9. 9. Conclusion “Self-confident leaders To accomplish more with your staff, GE provides both inspiration produce simple plans, and a template for thriving in any economic environment. It is speak simply, and reassuring that Jack, along with his top executives, dealt with and overcame the same management issues that confront propose big, clear all organizations, large and small. The great success that GE targets.” (B, p. 68) and its employees achieved is a motivating driver to tackle organizational change. GE’s performance practices have stood the test of time and continue to reward employees and GE with outstanding individual and company performances. With Jack’s personal involvement and commitment, GE successfully implemented a learning culture that is, to this day, a main driver of the company’s market leadership. GE’s culture of continuous learning is an example of how diverse and multicultural staff can work together—despite language, cultural and time barriers—to arrive at innovations accepted worldwide as standards in their industries. In today’s competitive economy, GE’s top-rated performance management programs provide a plan for systems that, once implemented, allow an organization to thrive. Learn More from Jack Welch: Since leaving GE, Jack Welch has consulted with and inspired thousands through his Web site at www.welchway.com and through his regular Business Week articles. He also writes for various other publications and makes numerous personal appearances. www.koreaccess.com
  10. 10. END NOTES All the direct quotes used in this case study are quotes by Jack Welch. They are taken from the following book sources: A. Welch, J., Byrne, J. (2001). Jack: Straight from the gut. New York: Warner Books. B. Slater, R. (2003). 29 leadership secrets from Jack Welch. New York: McGraw-Hill. C. Welch, J., Welch, Suzy. (2006). Winning: The answers. New York: HarperCollins. When the quotes are listed in the sidebars or in the text, the corresponding letter (A, B, C) and the page number will follow the quote. All other citations in the text will be noted by numbers and will refer to the following references: 1. About.com, Human Resources. Retrieved March 23, 2009, from http://humanresources.about.com/od/glossaryp/g/perform_mgmt.htm 2. General Electric Company biographies. Retrieved March 13, 2009, from the GE Web site: http://www.ge.com/company/history/bios/ john_welch.html 3. Jack Welch biography. Retrieved March 22, 2009, from http:// www.welchway.com/About-Us/Jack-Welch/Biography.aspx 4. General Electric Company fact sheet. Retrieved March 13, 2009, from the GE Web site: http://www.ge.com/company/businesses/ factsheets/corporate.html 5. General Electric Company careers. Retrieved March 20, 2009, from the GE Web site: http://www.ge.com/careers/life_at_ge/meet_our_ people.html 6. Marvel, Stacey. (2007, December 17). Seven tips for attracting the best players to your green business. GreenBiz.com. Retrieved March 24, 2009, from http://www.greenbiz.com/blog/2007/12/17/seven-tips- attracting-best-players-your-green-business 10 www.koreaccess.com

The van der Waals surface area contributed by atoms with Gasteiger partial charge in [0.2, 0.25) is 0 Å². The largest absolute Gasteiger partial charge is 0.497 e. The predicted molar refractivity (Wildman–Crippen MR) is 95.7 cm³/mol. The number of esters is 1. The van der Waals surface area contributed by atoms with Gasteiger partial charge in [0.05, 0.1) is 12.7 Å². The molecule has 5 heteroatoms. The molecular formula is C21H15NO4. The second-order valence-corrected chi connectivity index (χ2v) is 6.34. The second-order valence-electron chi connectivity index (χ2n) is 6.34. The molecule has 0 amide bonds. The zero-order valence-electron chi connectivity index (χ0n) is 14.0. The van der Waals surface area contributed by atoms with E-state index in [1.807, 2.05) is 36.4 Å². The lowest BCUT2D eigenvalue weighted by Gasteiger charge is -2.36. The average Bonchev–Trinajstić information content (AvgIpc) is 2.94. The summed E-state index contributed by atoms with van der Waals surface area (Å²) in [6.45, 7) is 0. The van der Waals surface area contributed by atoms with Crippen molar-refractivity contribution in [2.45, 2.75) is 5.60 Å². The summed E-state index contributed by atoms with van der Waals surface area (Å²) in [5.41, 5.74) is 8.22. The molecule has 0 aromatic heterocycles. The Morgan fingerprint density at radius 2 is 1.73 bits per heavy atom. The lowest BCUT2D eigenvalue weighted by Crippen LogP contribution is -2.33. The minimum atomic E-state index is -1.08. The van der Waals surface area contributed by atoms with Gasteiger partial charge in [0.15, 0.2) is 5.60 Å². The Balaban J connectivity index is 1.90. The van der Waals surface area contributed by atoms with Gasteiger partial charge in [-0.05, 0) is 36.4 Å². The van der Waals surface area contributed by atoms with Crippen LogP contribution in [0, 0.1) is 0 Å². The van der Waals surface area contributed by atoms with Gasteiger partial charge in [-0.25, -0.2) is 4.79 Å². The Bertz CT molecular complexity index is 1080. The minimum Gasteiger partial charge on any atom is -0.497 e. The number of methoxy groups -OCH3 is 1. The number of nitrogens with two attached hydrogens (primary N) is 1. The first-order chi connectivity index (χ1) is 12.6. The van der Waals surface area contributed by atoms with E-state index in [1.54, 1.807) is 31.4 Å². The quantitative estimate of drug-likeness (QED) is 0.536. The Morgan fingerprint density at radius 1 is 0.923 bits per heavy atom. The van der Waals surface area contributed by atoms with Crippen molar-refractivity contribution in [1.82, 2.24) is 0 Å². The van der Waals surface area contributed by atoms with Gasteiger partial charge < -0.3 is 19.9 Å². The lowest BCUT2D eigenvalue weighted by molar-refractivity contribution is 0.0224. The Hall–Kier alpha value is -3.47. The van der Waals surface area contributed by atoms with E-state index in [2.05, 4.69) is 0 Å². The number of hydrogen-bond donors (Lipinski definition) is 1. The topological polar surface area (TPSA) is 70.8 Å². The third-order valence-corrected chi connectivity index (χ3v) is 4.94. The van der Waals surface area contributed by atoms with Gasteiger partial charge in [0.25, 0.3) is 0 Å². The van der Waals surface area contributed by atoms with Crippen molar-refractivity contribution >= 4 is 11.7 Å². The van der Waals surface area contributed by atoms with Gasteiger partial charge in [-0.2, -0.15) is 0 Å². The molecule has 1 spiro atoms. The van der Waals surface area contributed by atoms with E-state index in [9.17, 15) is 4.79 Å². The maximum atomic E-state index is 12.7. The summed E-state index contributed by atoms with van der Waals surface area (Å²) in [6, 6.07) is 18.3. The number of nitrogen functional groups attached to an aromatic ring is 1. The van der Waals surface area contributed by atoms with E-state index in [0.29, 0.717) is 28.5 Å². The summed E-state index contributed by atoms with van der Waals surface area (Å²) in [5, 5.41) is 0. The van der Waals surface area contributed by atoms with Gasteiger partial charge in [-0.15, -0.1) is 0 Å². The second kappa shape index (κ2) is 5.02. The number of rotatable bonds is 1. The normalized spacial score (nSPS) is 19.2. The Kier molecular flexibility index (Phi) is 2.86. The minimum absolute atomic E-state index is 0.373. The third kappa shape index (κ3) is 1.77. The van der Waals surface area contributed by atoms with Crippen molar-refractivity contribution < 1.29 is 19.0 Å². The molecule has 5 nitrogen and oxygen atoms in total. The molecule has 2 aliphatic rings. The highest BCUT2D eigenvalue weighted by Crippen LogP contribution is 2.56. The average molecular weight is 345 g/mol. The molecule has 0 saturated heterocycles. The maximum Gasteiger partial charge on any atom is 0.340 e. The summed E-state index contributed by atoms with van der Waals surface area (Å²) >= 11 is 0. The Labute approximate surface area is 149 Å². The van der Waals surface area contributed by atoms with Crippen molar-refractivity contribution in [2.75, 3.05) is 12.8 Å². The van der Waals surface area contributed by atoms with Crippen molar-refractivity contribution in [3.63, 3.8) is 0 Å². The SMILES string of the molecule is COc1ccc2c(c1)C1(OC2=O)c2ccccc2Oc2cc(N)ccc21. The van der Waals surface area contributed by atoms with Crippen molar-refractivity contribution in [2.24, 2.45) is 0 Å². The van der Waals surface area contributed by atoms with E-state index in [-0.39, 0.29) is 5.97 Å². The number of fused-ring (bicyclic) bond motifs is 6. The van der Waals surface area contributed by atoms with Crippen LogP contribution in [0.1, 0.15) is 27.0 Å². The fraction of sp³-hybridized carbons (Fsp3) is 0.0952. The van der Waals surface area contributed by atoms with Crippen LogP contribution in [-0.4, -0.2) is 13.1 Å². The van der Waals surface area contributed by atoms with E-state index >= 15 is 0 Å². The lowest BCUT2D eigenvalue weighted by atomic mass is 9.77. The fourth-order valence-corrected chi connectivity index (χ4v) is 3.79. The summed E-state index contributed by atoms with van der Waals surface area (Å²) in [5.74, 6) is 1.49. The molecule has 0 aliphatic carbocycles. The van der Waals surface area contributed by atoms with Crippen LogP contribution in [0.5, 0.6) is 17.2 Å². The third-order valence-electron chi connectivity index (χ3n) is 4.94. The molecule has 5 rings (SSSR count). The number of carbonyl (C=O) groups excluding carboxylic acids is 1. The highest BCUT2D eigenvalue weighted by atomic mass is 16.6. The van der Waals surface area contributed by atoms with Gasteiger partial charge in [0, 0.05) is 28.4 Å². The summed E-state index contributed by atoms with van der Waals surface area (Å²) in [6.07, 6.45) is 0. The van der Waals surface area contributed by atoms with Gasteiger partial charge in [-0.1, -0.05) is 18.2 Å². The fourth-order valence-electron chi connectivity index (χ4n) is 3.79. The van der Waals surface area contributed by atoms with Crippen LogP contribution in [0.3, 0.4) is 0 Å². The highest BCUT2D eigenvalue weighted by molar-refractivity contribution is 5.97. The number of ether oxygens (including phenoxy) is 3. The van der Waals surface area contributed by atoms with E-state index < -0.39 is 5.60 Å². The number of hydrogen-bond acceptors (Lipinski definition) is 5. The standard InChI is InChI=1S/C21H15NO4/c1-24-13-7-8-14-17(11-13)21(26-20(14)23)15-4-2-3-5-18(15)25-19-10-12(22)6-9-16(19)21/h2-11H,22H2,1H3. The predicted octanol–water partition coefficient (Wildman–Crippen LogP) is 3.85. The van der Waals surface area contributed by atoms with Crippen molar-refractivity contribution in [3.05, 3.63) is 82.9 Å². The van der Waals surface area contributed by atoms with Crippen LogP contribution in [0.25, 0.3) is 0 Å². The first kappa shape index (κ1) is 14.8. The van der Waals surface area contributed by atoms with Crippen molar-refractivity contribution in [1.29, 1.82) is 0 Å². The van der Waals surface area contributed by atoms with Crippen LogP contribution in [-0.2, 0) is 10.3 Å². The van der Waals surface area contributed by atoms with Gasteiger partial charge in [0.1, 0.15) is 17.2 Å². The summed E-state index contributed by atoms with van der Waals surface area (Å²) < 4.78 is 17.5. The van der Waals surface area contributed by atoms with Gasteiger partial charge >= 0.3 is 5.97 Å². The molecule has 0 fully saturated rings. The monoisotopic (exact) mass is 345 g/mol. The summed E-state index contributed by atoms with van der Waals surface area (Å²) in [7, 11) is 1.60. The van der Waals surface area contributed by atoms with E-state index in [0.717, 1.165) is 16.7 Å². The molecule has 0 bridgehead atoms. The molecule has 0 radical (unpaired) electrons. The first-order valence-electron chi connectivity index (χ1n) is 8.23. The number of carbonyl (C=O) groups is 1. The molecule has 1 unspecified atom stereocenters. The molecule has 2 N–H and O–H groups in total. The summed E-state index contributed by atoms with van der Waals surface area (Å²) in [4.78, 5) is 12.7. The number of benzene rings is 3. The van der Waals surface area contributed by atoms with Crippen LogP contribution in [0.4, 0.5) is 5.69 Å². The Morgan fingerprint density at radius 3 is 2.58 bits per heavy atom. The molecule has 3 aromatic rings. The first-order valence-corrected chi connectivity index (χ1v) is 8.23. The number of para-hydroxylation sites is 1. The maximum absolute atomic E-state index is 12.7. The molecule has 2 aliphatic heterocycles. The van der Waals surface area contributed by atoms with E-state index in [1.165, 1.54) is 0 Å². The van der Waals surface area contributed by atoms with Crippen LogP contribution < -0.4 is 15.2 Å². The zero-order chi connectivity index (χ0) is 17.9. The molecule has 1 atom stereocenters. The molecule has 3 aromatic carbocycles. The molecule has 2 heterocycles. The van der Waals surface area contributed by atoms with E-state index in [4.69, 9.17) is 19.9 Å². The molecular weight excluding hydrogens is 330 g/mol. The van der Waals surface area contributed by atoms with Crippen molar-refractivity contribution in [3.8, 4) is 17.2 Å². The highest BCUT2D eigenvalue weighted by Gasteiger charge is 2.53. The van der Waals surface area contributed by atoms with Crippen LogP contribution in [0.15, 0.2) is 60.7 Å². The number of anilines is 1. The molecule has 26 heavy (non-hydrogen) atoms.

11. 11. Marketing Resource Writing an effective case study requires a command of certain basic skills: writing, interviewing, general analytic skills, specific market research and analysis, a working knowledge of marketing and sales approaches, and a familiarity with the appropriate use of explanatory and illustrative concepts. For further resources on case study writing, contact: Kore Access, Incorporated Phone: (850) 341-9075 E-mail: info@koreaccess.com Web site: www.koreaccess.com About Kore Access, Incorporated Kore Access offers professional business writing services. We specialize in creative concepts and content for commercially successful marketing campaigns. We offer many types of marketing communications, both as packages and as individual projects, and can bill per project, hourly or as negotiated. Combined copywriting and multimedia packages are available to meet your budget. We offer multiple turnkey and customized solutions to meet your marketing goals. Learn more about us. Visit our Web site – click here. Get More with Kore – contact us today! Copyright © 2009 by Kore Access, Incorporated. All Rights Reserved. No portion may be reproduced without permission. 11 www.koreaccess.com